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1) awe-shucks - restore files quickly.  Crashplan and TSM as well as many
others are good at this.  It is NOT an image backup typically (though TSM
with some addins can do just about 'anything', IMHO).  This is what most of
the world needs.  I use it to back up what is 'important' to me and my
family.  Doc's, pix, but not normally the software and not the OS.

2) image restores - yep, put a while system back as it was at a point in
time.  Typically block or larger level of storage backups.  Sometimes it
can be useful for doing the file level 'awe shucks' restore,  but depending
on implementation it is a pain.

3) my data center burned down restores - this is often a duplicate of both
the previous  backups, and stored at 'grandma's house', in a safe deposit
box, or 'Iron Mountain' or a friends house across town or another state.
 You do effectively image backups, and keep a copy and send a copy
'offsite', and the same with file level incremental s   IBMs TSM with DRM
(Disaster Recovery Manager) or whatever they are calling it as IBM
marketing changes the name every few years, effectively does this.  --
 This is the level of restores I have used for disaster recovery testing
that larger or audited companies tend to do every 3 to 6 months.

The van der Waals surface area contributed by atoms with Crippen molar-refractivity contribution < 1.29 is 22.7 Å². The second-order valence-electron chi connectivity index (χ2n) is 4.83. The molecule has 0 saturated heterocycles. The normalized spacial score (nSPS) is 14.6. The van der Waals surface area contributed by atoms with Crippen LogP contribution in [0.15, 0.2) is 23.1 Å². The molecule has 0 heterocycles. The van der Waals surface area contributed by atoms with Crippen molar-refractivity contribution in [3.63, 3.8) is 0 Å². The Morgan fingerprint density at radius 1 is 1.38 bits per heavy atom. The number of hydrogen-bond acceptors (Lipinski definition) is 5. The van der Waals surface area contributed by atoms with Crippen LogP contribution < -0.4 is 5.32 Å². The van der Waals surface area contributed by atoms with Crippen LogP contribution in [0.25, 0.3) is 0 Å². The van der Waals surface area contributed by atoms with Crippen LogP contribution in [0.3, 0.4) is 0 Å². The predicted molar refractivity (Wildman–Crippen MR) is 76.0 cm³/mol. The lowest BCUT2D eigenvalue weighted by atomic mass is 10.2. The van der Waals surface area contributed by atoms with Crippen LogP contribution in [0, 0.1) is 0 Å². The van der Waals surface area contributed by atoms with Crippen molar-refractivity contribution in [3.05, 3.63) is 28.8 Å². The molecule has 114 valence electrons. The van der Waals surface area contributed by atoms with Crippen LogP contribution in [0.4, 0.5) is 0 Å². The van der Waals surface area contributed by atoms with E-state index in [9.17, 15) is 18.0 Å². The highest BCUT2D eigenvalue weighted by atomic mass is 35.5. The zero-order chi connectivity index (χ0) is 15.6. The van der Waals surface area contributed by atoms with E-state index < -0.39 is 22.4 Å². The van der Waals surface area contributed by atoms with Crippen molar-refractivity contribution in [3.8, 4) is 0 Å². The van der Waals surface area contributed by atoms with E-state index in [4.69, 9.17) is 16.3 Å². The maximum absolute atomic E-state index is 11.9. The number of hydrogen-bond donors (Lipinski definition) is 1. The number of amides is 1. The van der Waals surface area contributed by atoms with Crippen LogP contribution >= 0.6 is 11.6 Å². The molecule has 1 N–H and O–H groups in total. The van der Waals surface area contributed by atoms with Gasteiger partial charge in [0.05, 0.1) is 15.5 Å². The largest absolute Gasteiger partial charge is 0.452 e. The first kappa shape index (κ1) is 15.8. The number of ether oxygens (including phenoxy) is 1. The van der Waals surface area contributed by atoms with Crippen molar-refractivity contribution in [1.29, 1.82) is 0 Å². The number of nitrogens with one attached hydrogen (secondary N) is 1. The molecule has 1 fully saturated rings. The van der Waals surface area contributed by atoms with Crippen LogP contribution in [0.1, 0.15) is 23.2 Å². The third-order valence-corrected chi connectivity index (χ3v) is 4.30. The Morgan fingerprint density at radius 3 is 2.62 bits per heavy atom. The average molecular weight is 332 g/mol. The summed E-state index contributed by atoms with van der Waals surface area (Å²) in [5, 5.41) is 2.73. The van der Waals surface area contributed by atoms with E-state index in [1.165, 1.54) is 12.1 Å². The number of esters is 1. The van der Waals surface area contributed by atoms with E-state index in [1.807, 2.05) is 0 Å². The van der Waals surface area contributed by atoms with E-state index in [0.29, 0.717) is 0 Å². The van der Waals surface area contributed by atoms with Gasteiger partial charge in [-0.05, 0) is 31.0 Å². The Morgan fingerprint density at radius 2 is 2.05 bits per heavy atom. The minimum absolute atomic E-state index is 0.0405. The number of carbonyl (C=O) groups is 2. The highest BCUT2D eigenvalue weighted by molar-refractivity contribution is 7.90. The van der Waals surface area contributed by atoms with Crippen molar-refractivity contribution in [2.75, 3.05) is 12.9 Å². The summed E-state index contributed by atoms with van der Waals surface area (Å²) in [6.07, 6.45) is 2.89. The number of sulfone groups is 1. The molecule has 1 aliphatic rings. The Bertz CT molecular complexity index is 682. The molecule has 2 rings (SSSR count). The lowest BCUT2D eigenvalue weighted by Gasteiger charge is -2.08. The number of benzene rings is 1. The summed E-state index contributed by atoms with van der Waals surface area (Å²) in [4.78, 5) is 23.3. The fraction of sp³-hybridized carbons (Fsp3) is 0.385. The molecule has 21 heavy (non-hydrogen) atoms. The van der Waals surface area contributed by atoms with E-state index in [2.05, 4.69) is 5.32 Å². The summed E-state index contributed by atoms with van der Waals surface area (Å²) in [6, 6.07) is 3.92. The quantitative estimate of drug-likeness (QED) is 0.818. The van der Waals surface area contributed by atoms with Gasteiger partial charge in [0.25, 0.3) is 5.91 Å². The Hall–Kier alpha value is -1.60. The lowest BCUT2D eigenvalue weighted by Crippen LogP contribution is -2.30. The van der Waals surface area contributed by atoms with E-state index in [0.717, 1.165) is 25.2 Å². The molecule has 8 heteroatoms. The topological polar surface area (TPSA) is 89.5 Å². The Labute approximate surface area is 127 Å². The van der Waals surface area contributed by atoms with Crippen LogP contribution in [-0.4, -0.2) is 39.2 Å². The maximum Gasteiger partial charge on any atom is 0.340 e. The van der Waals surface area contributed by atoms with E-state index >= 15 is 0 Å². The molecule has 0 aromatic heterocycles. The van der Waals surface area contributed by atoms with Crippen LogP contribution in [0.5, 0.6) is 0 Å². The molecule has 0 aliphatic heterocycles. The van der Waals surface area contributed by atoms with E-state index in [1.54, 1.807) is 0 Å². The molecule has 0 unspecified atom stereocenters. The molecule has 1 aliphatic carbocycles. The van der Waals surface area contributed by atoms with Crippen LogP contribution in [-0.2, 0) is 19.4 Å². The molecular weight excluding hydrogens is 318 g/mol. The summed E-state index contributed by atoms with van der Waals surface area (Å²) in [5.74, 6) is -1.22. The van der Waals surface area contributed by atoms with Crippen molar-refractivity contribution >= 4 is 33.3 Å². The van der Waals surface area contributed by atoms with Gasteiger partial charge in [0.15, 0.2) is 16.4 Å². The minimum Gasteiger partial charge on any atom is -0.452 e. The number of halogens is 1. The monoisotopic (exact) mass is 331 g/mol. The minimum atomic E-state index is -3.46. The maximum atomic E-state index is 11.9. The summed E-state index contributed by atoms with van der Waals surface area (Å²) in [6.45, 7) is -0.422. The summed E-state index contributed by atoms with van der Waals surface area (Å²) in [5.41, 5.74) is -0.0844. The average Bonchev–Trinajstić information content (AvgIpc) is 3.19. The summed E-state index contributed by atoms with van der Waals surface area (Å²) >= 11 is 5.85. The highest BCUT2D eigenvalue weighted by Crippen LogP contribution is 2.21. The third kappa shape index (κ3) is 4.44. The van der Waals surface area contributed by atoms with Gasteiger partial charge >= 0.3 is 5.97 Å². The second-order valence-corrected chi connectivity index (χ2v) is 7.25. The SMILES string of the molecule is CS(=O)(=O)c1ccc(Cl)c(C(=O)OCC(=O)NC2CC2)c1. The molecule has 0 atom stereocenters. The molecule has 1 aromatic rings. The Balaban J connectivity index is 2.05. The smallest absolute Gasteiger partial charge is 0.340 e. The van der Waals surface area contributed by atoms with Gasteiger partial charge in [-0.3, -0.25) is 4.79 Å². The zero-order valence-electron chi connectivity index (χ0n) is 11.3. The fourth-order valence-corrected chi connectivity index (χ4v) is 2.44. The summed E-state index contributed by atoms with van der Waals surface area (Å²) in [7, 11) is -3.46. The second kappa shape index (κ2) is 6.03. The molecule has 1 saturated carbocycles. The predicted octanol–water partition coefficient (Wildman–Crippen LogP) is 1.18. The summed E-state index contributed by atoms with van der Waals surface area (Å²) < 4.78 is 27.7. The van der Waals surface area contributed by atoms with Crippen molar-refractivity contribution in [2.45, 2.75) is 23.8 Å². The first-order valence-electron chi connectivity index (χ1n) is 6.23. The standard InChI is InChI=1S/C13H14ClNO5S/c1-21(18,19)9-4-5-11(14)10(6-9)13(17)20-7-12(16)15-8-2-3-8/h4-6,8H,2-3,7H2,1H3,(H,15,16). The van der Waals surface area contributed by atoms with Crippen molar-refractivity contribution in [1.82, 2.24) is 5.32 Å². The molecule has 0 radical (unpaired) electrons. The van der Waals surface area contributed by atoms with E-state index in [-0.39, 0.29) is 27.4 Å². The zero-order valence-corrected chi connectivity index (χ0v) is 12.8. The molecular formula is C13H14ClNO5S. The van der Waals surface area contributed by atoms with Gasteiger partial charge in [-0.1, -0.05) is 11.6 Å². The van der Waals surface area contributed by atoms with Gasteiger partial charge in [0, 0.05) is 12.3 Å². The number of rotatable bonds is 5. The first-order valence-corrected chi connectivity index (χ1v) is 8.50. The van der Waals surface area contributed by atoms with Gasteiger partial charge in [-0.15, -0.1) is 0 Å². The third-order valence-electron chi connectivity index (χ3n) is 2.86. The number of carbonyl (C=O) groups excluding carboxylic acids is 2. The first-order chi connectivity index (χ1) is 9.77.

Expensive, time consuming, a real pain, and it is the 'only' way to ensure
things work and keep working, IMHO. -- yes I have failed, but also made it
work when others say it 'can't', but so life goes.

4) database - whether SQL language data bases or a hierarchical database,
or even specialty backups like M$ Exchange, basically takes quiesing the
database, and back up the quiescenced files.  Several SQL implementations
have been SQL DBA's do a  back up to flat files under their control (so
they are responsible for getting SQL going again if I put the flat files
back) or using snapshots and backing up the snapshot made while the
database is quiescenced.   There are ways to backup
non-quiescenced databases, but it is normally more of a pain, but often
takes less 'scratch' space.

Backups are a non-glory job.  They are more like selling insurance, no one
wants to pay for it until after it is needed.

Enough pontificating.  Where is that pumpkin pie?

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